|September usually means new number plates in the UK motoring world, but the start of autumn brings in some other changes you might not be aware of.
Read on to discover the fate of London’s Zero Emission Zone, the latest rude number plates and why drivers in Wales will have to take things slower from Friday (1 Sep).
Plan for Zero Emission Zone in London scrapped
London Mayor Sadiq Khan has dropped plans for a zero-emission vehicle zone in the centre of the capital.
The news comes in the same week that the Ultra-Low Emission Zone expanded to include all London boroughs.
Labour Mayor’s Transport Strategy published in March 2018 outlined plans to deliver a Zero Emission Zone from 2025, that would be expanded to inner London by 2040, eventually covering the whole city “by 2050 at the latest”.
A Transport for London spokesperson recently said: “We have no plans at present to progress the introduction of new Zero Emission Zones.”
“We remain focused on delivering plans to support the mayor’s target of a carbon neutral London by 2030, most recently celebrating the milestone of over 1,100 zero-emission buses operating in the capital.”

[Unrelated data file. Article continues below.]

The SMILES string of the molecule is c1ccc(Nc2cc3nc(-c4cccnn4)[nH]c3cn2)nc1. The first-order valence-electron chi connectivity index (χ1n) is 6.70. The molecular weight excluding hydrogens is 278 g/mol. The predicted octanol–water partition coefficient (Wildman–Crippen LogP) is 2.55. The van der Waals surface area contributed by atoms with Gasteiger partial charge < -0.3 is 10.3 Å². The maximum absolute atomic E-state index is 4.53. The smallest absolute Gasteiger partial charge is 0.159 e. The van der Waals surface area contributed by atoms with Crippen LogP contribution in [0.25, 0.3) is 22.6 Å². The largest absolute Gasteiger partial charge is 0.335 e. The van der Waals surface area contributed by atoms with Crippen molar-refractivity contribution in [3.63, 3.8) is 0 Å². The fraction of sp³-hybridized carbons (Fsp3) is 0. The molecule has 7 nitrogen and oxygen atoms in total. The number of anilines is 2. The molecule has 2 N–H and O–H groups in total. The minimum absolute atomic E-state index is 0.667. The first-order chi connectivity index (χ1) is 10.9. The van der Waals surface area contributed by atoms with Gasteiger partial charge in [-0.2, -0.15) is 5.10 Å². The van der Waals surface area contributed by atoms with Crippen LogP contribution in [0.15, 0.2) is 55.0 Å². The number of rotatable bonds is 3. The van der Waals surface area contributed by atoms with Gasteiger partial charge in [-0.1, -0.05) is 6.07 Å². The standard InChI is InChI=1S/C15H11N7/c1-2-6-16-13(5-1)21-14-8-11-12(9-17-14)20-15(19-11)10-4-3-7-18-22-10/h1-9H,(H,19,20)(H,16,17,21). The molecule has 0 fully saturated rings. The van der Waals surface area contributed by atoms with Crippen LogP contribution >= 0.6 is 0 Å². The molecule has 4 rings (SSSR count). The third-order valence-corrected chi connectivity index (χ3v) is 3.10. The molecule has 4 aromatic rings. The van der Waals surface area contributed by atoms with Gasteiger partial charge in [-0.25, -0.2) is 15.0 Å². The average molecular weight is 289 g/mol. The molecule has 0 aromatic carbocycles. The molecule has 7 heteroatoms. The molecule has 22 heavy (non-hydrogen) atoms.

“We continue to support boroughs who wish to implement local zero-emission zones in their local areas too.”
New banned number plates
September means new number plates on UK roads, but it also means a host of new banned number plates.
The DVLA has announced a list of number plates that will be forbidden due to inappropriate or explicit combinations using the number 73.
With AN73 potentially read as ‘anti’ or ‘any’, EA73 read as ‘eats’ and HA73 understood to mean ‘hate’, the potential for offence is high.
The 73-plate combinations deemed unfit for the public include BO73 LOX, HA73 GAY, LE73 ZZA, SH73 TER and WH73 PWR, which may be offensive or embarrassing to certain groups.
The DVLA have reassured drivers that only a small minority of combinations end up on the suppressed list, with the majority of registrations remaining available.
Welsh speed limit change
In other news, from 17 September, Wales is set to introduce a new default speed limit of 20mph on restricted roads across the entire country.
The lower limit is expected to reduce collisions and road injuries, and encourage walking and cycling to “safeguard the environment”.
Affected roads are mostly located in residential and built-up areas where there are lots of people in transit.
Wales will be one of the first countries in the world, and the first nation in the UK, to introduce legislation to have a default 20mph speed limit on roads where cars mix with pedestrians and cyclists.
Are you affected by the ULEZ expansion in London? Here’s how to check if your vehicle is compliant.